The Federal Communications Commission yesterday ended Western Union's 36-year telegraph monopoly, issuing a landmark decision allowing open entry into the public message field.

In the same proceeding, the FCC approved an application from New Jersey-based Graphnet Systems Ins. to become Western Union's first competitor.

The FCC action affects services that bring Western Union about $95 million in annual revenues. But, FCC officials ponted out, telegram service is a fraction today of what it used to be.

In 1945, only two years after a merger between Western Union and Postal Telegraph created a virtual monopoly under government approval, more than 244 million telegrams were sent in the United States.Last year, only 5 million were sent, largely due to a combination of increasing telegram costs and decreasing costs in long distance telephone service.

Another service offered by Western Union through the post office, Mailgram, did result in another 28 million message, however.

The FCC decision ending the monopoly also opened up the door to Western Union's ending of unprofitable service in s everal areas which it felt obligated to maintain b ecause of the monopoly.

"We welcome competition so long as we are free to compete on the same basis as any new entrant to the m arketplace," a Western Union spokesman said yesterday. "We expect the FCC's final order to afford us the flexibility to set rates and service standards to meet whatever competition develops."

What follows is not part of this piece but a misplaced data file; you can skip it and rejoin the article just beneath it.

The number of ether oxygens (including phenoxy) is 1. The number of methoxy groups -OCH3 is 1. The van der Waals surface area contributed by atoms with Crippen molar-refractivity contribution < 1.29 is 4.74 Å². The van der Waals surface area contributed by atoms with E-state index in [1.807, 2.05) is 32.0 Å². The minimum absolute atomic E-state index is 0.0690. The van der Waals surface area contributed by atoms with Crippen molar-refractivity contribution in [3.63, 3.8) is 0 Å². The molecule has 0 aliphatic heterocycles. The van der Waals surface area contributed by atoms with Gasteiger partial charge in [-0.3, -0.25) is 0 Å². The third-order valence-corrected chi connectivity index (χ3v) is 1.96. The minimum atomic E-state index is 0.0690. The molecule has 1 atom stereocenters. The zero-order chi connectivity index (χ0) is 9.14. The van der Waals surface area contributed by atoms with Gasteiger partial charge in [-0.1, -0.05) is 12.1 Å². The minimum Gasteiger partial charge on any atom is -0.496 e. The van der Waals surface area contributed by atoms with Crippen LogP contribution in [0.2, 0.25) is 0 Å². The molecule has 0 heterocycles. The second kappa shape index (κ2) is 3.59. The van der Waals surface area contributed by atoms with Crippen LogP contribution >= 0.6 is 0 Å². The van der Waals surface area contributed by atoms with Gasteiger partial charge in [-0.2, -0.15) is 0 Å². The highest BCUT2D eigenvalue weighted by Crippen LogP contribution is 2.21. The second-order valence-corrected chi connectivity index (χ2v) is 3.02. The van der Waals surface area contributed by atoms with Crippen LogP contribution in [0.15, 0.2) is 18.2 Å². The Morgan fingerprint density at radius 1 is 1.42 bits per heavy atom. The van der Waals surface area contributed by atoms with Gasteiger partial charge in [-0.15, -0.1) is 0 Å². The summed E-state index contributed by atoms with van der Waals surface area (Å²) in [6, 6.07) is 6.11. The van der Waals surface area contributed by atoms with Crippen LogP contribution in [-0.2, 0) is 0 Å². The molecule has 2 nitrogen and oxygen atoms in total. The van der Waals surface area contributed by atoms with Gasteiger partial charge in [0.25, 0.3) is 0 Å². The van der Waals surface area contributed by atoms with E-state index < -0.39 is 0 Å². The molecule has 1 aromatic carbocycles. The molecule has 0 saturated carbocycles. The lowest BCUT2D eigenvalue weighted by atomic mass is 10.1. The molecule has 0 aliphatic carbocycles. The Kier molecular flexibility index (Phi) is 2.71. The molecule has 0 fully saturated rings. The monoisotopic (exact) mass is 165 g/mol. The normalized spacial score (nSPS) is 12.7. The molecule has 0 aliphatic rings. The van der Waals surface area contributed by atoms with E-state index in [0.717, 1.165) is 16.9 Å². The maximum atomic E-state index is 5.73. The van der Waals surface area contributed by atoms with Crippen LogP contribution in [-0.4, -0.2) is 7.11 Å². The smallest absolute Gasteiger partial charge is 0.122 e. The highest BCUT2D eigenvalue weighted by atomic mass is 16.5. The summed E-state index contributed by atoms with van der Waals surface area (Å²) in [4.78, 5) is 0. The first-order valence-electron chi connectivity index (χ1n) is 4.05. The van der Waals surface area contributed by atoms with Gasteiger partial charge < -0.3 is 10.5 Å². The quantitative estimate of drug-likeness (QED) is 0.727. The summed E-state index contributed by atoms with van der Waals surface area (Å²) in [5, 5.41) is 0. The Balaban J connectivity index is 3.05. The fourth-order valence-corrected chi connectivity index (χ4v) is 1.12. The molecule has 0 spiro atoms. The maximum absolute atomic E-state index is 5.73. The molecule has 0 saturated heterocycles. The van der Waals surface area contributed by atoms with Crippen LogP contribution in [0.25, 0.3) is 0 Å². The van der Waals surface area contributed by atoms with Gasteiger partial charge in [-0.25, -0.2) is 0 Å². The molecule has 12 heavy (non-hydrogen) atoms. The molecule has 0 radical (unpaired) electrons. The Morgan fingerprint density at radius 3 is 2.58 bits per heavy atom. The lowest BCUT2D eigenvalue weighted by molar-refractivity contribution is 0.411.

The FCC said it would develop orderly procedures for the market change within the next three months.

Western Union said it had anticipated the FCC action and developed plans to protect its revenue base. Telegrams now represent less than 10 percent of Western Union's revenues.

"In any e vent," the spokesman said, "we foresed no immediate or drastic impact on revenues." Western Union impact on revenues." Western Union had also been forced to divest its international operations when it was given the domestic monopoly in 1943, and legislation is now pending in Congress to allow it to resume overseas operations.

Graphnet spokesman Barry Yampol said in a telephone interview "we're elated... they gave us even more than we expected."

Yampol said Graphnet has had contracts with the three largest international message companies -- RCA Global, ITT World Communications and Western Union International (not a part of Western Union) -- for three years that would give Graphnet more than half of all incoming international business. Such business involves the relay of international messages once they come to the U.S. Presently, Western Union has all of that business.

"We are already involved in all aspects of telecommunications but have been refrained from fully interconnection," Yampol said. "We have spent $750,000 fighting Western Union to get this."

The Graphnet spokesman said the $20 million company stands to e arn at least $4.59 million in profits this year alone on international business it will now be allowed to get. It's total earnings for last year were $4 million.

Graphnet has a nationwide electronic mail and data communications network that used message-switching computers to deliver what are called "Faxgrams" to machines already in place at the receiving locations. It is used predominantly by business customers.